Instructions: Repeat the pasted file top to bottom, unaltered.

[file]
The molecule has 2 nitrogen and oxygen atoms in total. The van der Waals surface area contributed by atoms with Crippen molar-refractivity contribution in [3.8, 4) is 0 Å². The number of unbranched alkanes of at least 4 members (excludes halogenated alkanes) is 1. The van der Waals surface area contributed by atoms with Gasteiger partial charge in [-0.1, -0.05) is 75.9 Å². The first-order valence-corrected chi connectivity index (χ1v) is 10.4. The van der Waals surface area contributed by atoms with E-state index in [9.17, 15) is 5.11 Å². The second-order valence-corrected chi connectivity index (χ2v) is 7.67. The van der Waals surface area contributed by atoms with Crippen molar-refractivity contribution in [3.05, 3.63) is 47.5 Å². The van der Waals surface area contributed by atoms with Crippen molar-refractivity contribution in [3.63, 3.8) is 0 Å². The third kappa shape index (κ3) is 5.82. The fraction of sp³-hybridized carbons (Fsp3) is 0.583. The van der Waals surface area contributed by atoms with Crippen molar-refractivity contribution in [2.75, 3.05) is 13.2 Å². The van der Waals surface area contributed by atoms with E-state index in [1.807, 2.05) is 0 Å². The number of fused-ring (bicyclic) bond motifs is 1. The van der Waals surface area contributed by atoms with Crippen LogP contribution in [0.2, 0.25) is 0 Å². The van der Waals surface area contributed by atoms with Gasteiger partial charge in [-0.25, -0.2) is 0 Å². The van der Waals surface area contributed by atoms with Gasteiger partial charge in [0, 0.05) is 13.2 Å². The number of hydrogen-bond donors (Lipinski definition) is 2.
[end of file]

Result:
The molecule has 2 nitrogen and oxygen atoms in total. The van der Waals surface area contributed by atoms with Crippen molar-refractivity contribution in [3.8, 4) is 0 Å². The number of unbranched alkanes of at least 4 members (excludes halogenated alkanes) is 1. The van der Waals surface area contributed by atoms with Gasteiger partial charge in [-0.1, -0.05) is 75.9 Å². The first-order valence-corrected chi connectivity index (χ1v) is 10.4. The van der Waals surface area contributed by atoms with E-state index in [9.17, 15) is 5.11 Å². The second-order valence-corrected chi connectivity index (χ2v) is 7.67. The van der Waals surface area contributed by atoms with Crippen molar-refractivity contribution in [3.05, 3.63) is 47.5 Å². The van der Waals surface area contributed by atoms with Crippen molar-refractivity contribution in [3.63, 3.8) is 0 Å². The third kappa shape index (κ3) is 5.82. The fraction of sp³-hybridized carbons (Fsp3) is 0.583. The van der Waals surface area contributed by atoms with Crippen molar-refractivity contribution in [2.75, 3.05) is 13.2 Å². The van der Waals surface area contributed by atoms with E-state index in [1.807, 2.05) is 0 Å². The number of fused-ring (bicyclic) bond motifs is 1. The van der Waals surface area contributed by atoms with Crippen LogP contribution in [0.2, 0.25) is 0 Å². The van der Waals surface area contributed by atoms with Gasteiger partial charge in [-0.25, -0.2) is 0 Å². The van der Waals surface area contributed by atoms with Gasteiger partial charge in [0, 0.05) is 13.2 Å². The number of hydrogen-bond donors (Lipinski definition) is 2.